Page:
I've argued in the past that Lady Gaga has been the driving visual force behind her videos, regardless of who sits in the director's chair, but "Marry the Night" marks the first time she's officially claimed full credit. Fittingly, she contemplates the role of the director as one of her major themes here; the video is one of her biggest epics not merely by length (a weighty 14 minutes), but by the breadth of its modes of expression. Despite its exploding cars and frenetic choreography, the video is an utterly personal one, moving beyond a visual explication of the track toward a poetic memoir.
Consider the opening monologue, as Gaga is being wheeled into the main hall of an asylum. Here she's self-conscious about the role of her artistic intervention, ascribing the same qualities to direction—shaping and controlling the visual world and the depiction of events—as to the distortions of selective memory. She guides our gaze with a long tracking shot down a winding corridor while also guiding us verbally, telling us to check out the "great ass" on one of the nurses; when the nurse bends over to open a door, Gaga says "bam" with the pleasure of a director watching an actor hit her mark perfectly.
In the monologue, Gaga announces that "memories are not recycled like atoms and particles in quantum physics," and her delivery combines the flat affect of sedation with the rhythmic, contemplative cadence of poetry. Poetics is all about the parsimony of imagery, of saying a lot with a little, and Gaga reminds us of that every time she prominently displays the Rilke quote tattooed on her arm. In the loose, jumpy chronology of "Marry the Night" we're presented with the breakdown and rebirth of an artist, and its shots are like those atoms—iconic encapsulations of all the moments along that arc. We get a brief glimpse of Gaga sitting naked at her piano, her head slung low and her wild wig obscuring her face as her fingers dance across the keys; it's a snapshot of talent driving artistic obsession.
And this is all before the song even begins; when it does, the thumping, insistent beat drives a visual barrage of a life in fragments, something that could pass for the trailer to an artist's biopic. The centerpiece is an energetic dance rehearsal sequence where Gaga is the center of attention even when she's off to the side, a scene that touches on the core of the Gaga phenomenon. Yes, she may be visible among our current pop-culture constellations because of her outrageous style and performance-art antics, but if she can make a claim for the iconic it's because that style is allied with a talent that can roll off Beethoven when she sits at the piano, or dance an entire routine in stiletto Louboutins, or put together a video like this one.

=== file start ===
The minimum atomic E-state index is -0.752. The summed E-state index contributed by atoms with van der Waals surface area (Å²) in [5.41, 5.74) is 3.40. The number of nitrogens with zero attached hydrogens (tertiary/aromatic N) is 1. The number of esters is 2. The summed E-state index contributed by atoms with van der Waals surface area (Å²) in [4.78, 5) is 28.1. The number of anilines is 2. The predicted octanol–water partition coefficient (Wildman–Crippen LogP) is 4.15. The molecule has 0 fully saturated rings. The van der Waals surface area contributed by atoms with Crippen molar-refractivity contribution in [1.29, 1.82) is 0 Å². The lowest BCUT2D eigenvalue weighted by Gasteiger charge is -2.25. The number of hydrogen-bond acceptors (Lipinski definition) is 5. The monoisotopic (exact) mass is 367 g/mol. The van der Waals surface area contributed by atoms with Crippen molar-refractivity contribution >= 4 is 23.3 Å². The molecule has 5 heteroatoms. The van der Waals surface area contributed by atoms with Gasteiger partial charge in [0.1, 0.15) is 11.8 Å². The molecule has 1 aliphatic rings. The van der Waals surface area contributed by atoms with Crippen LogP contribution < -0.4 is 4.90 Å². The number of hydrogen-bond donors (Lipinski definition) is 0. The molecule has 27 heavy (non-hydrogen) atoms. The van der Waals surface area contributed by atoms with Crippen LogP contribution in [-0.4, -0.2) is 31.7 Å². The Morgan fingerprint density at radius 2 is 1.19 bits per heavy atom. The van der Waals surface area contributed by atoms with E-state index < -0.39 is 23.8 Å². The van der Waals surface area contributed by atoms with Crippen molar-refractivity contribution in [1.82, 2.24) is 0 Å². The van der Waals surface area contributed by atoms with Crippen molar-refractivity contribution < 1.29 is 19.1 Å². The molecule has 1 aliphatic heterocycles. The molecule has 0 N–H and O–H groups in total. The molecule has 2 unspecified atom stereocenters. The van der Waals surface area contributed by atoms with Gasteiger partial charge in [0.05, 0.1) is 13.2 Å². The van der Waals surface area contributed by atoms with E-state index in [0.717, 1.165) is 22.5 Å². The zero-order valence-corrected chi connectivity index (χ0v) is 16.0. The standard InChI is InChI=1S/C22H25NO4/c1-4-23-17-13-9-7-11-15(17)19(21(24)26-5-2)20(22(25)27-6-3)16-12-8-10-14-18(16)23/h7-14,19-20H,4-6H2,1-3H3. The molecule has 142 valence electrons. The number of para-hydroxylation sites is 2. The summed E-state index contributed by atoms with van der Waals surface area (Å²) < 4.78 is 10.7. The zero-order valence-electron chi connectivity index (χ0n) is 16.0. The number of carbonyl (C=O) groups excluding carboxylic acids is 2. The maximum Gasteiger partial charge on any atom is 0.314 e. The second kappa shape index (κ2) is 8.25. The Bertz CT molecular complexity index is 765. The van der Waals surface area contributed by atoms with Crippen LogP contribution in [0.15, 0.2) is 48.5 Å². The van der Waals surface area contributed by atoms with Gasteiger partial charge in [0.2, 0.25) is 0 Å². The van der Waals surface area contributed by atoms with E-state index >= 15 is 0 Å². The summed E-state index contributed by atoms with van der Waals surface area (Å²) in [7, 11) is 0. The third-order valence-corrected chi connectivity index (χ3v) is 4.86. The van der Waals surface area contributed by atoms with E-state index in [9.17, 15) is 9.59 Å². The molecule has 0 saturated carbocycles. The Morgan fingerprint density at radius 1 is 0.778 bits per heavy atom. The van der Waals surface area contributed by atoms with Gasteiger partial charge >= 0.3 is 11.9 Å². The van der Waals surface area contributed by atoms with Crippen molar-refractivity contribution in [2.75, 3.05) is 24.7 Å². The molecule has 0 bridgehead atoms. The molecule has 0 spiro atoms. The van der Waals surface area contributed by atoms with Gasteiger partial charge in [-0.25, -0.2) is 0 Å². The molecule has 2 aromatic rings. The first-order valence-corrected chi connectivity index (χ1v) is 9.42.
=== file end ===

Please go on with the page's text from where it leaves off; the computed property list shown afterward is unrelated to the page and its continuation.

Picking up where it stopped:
The video has the texture and style of the early '80s, with its eight-track tapes and the rattling of film projectors; of course, this isn't Gaga's era, but she makes it her own. The story of Gaga's artistic development doesn't revolve around exploding cars or dance sequences channeled from Fame, but as she admits, "Truthfully, the lie of it all is much more honest, because I invented it." Amid all the artifice and construction, there's a real honesty on display here, the story of a brunette-turned-blonde who moves from New York to Hollywood in search of success, and who suffers setbacks, but is driven by singular obsession.
The honesty comes from the quiet, poignant elements that Gaga is able to locate among the grandiose and the frenetic, such as with the brief snippets with an unexplained, faceless father figure who helps a struggling Gaga carry her keyboard down the stairs. But perhaps the most telling moment is a quiet sequence in which Gaga sits in her bathtub coloring her hair and softly sings the tune that will become "Marry the Night." As director, she's asking herself to be more than the vengeance monster of "Paparazzi" or the fame monster of "Bad Romance" or the mother monster of "Born This Way." She's challenging herself to be a real human being—and in this video, she is.